Life history strategy models in which female size depends on fecundity and male size on male-male competition, are used to predict male and female size. Sperm competition alone—without any form of contest competition—cannot readily generate size ratios (male weight/female weight) greater than 1·0, and if sperm competition is very weak, small or even dwarf males are predicted. Increasing sperm competition increases male size, but only with high numbers of competing males can male size approach that of females. Size dimorphism is also affected by the ratio: growth rate/mortality rate in each sex. If this is higher in one sex, its size increases. Two trade-offs in fish could affect this ratio but neither appears likely to yield size ratios above unity under sperm competition.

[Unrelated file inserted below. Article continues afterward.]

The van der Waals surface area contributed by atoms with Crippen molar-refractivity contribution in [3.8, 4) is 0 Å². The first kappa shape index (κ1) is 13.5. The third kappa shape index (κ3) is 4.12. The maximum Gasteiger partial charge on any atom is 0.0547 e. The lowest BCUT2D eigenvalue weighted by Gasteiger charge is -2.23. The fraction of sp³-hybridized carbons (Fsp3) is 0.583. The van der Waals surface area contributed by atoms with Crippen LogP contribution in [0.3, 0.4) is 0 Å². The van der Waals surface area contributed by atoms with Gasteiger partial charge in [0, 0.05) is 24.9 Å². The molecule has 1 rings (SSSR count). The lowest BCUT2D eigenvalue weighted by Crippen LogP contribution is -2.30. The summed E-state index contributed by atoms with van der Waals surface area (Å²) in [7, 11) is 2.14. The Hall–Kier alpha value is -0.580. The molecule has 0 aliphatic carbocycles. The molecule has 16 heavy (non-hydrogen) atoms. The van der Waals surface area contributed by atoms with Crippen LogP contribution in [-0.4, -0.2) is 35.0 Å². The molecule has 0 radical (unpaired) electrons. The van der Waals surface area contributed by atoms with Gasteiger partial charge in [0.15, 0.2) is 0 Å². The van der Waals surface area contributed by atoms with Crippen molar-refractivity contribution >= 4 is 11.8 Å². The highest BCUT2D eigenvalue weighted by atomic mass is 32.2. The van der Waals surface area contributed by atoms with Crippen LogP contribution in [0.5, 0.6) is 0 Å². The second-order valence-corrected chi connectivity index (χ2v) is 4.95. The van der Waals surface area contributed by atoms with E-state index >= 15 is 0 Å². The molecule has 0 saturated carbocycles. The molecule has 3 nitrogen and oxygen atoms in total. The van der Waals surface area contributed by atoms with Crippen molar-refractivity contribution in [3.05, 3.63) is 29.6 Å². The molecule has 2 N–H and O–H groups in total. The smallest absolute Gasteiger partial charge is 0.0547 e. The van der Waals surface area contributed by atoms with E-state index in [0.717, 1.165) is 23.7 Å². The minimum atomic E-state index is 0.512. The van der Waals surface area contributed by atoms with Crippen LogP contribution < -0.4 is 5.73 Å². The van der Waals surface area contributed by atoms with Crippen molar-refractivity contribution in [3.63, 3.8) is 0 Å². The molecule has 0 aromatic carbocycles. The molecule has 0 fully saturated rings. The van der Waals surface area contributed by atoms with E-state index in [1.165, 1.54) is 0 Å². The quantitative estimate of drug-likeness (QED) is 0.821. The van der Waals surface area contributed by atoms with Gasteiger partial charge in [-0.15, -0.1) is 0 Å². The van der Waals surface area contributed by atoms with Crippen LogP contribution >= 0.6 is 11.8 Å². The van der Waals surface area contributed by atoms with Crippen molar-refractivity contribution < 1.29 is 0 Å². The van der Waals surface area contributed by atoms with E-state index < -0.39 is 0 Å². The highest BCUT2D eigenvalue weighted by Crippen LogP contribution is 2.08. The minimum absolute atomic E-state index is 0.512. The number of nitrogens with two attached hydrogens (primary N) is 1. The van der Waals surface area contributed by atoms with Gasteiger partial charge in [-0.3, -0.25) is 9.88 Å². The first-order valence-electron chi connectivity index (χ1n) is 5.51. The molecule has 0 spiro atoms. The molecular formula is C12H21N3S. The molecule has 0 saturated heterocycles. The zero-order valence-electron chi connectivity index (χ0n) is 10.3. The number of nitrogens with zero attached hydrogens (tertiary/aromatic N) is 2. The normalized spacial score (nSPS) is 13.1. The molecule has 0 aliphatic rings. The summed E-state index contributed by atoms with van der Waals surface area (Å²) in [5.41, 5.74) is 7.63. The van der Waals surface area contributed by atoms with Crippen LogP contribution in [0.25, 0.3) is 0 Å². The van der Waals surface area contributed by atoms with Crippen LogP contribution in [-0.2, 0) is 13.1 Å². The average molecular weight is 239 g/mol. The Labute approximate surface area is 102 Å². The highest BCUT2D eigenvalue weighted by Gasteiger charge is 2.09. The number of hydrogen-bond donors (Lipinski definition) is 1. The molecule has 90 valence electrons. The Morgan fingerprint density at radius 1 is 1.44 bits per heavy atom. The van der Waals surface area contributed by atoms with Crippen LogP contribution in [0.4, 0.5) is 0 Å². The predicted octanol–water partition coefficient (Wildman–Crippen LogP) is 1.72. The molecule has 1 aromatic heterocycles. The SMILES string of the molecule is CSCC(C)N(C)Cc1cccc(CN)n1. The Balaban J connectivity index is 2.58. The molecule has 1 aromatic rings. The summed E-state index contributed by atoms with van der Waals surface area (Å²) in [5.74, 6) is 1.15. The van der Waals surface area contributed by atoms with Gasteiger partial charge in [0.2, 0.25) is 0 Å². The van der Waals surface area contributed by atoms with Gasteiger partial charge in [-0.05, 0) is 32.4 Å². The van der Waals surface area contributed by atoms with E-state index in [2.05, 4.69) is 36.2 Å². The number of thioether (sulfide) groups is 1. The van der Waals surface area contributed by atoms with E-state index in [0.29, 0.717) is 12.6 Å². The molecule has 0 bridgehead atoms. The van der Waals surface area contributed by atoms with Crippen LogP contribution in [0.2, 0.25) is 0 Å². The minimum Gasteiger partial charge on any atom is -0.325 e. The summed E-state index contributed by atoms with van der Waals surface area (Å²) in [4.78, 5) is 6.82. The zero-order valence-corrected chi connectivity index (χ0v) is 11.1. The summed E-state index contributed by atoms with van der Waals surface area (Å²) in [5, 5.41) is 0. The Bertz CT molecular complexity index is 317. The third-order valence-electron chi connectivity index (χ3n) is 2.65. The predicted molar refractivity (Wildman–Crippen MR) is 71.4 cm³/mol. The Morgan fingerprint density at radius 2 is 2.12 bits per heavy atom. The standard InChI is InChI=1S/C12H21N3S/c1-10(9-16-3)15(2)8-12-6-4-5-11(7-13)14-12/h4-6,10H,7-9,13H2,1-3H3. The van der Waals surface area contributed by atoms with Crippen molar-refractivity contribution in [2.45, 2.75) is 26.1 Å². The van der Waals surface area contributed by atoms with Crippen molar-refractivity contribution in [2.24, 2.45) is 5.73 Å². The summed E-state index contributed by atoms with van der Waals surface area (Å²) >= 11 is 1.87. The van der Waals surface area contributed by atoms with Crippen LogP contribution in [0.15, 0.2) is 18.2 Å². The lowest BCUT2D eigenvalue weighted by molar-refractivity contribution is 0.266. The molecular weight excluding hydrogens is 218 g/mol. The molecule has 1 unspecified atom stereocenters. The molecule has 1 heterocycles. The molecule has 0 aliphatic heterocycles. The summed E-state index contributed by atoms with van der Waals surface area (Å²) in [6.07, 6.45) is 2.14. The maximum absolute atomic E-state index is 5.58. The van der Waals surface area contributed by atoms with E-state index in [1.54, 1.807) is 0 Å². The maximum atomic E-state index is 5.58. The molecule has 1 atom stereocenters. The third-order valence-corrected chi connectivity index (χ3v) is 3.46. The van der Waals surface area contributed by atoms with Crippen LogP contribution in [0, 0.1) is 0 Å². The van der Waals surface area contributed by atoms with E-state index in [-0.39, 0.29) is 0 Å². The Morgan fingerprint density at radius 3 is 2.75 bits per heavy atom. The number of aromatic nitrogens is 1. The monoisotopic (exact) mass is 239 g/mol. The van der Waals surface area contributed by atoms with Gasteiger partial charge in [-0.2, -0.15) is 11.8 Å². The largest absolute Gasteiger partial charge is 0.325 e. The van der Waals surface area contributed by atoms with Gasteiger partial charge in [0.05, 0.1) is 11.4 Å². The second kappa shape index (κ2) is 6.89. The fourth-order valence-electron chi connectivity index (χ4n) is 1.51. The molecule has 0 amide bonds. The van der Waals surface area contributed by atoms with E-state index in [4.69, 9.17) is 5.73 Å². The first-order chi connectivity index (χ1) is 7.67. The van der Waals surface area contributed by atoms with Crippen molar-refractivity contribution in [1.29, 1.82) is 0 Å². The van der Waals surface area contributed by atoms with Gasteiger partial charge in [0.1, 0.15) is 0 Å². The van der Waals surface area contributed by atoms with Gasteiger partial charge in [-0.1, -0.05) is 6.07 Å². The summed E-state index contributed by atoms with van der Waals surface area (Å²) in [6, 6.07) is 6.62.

Male-male combat is capable of pushing male size beyond that of females, but male size seems never to exceed female size by more than one order of ten, whilst the reverse can proceed to many orders of ten (dwarf males), a pattern which applies generally in animals. Reasons for this asymmetry in size ratio include buffering effects of reducing growth rate (‘von Bertalanffy buffering’), and an asymmetry in the homeostatic effect of operational sex ratio (‘OSR buffering’). High adult male mortality and weak male-male competition can generate dwarf males. A fundamental problem concerns why the sexes are often so similar in size: this may relate to sperm competition, size buffering effects, and many other features not considered in the present models.